Licensed trappers have several trap options, such as padded leg-hold traps that hold the animal by the leg, either for later dispatch or live release, to ensure non-target wildlife or pets can be safely released if caught.

Other trap options include using suspended snares above the ground (legal in much of central and northern Ontario and outside the open season for deer hunting with dogs only) which are designed to kill humanely, but are not recommended where people and pet traffic is high, and are therefore illegal to use in most parts of southern Ontario.

Outdated, inhumane traps, such as leg-hold traps with teeth or serrations on the jaws are no longer legal for any furbearer in Ontario.

The fur trade
Coyote pelts are prime during the colder months and humanely trapped animals that are diligently skinned and prepped often fetch better prices in the fur trade. Individual trappers can take furs to an auction house or if they only have a few, can arrange for another trapper to take them with their pelts, and others they have collected.

Pelts are graded at the auction house before sale. Grading is based on size, fur quality, colouration, and market price. For most furs, price also depends on international demand, which may be triggered by anything from the latest fashion to global politics.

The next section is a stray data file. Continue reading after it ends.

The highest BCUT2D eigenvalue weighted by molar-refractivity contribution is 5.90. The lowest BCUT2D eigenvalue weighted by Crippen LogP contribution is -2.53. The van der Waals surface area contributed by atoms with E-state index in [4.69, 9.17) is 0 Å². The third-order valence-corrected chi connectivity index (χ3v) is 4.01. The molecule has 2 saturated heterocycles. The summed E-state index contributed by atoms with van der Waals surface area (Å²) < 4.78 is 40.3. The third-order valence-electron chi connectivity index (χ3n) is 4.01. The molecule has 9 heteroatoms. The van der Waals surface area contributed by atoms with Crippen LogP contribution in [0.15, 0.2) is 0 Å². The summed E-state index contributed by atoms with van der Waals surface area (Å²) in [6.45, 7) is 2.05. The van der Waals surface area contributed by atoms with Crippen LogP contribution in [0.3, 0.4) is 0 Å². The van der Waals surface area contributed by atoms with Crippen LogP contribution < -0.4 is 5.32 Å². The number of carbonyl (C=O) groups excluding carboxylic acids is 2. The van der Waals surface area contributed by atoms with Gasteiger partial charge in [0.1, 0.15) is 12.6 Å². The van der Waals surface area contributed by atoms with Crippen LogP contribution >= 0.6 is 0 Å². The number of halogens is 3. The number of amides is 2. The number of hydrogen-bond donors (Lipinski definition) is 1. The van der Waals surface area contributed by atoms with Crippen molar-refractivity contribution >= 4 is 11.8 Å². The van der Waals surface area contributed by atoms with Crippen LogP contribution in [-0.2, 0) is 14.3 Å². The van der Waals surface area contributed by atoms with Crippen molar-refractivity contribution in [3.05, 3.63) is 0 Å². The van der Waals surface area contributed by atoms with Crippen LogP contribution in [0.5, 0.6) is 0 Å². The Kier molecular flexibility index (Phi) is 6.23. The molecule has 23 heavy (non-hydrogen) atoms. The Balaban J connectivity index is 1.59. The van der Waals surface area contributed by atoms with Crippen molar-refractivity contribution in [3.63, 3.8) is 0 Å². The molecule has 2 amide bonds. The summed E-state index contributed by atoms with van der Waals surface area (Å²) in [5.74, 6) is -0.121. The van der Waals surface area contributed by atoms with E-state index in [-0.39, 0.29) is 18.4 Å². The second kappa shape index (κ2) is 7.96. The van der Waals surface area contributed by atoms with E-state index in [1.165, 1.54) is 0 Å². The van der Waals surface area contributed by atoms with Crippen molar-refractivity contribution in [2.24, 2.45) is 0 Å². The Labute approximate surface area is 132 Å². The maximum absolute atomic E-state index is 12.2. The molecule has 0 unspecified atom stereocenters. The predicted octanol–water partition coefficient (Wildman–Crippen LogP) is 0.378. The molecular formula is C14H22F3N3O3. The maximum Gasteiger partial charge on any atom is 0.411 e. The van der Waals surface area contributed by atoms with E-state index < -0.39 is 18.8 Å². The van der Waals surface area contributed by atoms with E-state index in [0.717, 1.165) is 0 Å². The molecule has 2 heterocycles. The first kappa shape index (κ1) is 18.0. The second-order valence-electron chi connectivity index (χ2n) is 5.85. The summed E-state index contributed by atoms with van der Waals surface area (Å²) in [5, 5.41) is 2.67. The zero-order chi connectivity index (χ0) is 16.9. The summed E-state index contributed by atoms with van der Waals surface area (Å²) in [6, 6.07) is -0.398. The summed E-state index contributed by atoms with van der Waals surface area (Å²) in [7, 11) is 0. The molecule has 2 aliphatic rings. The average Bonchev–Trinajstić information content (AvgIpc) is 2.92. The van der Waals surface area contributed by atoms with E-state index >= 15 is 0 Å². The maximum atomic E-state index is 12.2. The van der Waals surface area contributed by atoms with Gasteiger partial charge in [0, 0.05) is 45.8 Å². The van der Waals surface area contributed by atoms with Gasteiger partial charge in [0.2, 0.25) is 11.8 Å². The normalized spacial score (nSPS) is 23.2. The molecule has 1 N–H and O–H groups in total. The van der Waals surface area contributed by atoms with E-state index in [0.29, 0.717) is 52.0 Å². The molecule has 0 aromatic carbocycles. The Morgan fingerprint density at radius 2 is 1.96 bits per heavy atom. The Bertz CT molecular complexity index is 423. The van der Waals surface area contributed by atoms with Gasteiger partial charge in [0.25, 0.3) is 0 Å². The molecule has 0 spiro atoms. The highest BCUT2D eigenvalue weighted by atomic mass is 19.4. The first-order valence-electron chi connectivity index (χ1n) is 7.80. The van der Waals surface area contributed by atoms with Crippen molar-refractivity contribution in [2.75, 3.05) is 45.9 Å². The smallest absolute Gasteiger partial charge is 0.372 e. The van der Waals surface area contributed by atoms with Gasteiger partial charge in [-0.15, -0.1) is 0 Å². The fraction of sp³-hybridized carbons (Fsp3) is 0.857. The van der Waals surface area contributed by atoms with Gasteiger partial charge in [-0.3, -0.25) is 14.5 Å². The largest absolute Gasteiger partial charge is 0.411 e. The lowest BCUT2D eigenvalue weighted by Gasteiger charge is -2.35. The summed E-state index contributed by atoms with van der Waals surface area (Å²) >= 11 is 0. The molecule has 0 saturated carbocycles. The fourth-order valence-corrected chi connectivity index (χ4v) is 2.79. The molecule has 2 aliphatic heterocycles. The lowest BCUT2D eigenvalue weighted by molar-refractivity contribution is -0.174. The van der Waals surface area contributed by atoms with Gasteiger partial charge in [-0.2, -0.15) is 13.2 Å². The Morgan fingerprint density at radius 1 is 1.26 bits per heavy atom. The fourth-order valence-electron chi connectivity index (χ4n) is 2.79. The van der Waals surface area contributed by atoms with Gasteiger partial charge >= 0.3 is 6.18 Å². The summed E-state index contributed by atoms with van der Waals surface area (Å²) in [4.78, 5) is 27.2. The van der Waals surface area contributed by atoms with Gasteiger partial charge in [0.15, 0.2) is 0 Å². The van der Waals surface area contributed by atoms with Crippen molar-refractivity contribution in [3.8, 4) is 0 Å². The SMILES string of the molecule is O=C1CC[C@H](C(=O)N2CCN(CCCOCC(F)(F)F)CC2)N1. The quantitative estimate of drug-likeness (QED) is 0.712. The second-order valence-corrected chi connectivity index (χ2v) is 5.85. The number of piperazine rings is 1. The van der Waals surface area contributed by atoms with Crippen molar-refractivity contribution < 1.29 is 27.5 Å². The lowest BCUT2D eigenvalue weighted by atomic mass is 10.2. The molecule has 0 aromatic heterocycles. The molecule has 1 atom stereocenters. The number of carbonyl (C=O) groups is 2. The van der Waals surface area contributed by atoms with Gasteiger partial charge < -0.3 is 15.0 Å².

Coyote fur isn’t just aesthetically pleasing, it has the ability to keep frost away from the skin when used on hoods or sleeves. In recent years, coyote pelts have fetched solid prices due to their use in trim on high-end winter outerwear.

According to data from the North American Fur Auctions from February 2014, coyote pelts sold for between $38 and $750 per pelt, and the 2015 market forecast by North Bay’s Fur Harvesters Auction Inc. predicts another year of excellent international coyote pelt demand.

Whether it be for fashion, sustainability, sport, durability, or simply making the best out of a nuisance issue, harvesting coyotes through trapping during the right season not only ensures the fur is prime, it also gives you an opportunity to go into the bush when most other game seasons are closed.

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  1. George wrote: Great article! I am a trapper & enjoy seeing articles like these that show trapping as positive. I'd like to see more articles on trapping in OOD :-).
  2. Northern_Realist wrote: I also enjoyed the positive attention paid to an important part of our Canadian heritage. I am happy to see an increase of informed awareness by the general public in recent years. I am a licenced trapper too and would like to see more trapping related stories in coming issues of OODs. There aren't too many places to read any really. While coyotes are plentiful in Ontario I can't say that I have ever caught or seen a coyote that brought $750...coyotes from this area generally sell for about $60 or $70 on average.
  3. Frank Baldoni wrote: I think all hunters and trappers should concentrate on coyotes to bring their numbers to a manageable level and allow other game animals to flourish.Proof was when the coyotes in Norfolk county got mange the jackrabbit came back.
  4. Anna Walker wrote: Could you possibly confirm whether or not conibear or other traps must have a tag or identifying serial number attached or engraved on them to enable a trapper to be identified if a trap is set illegally?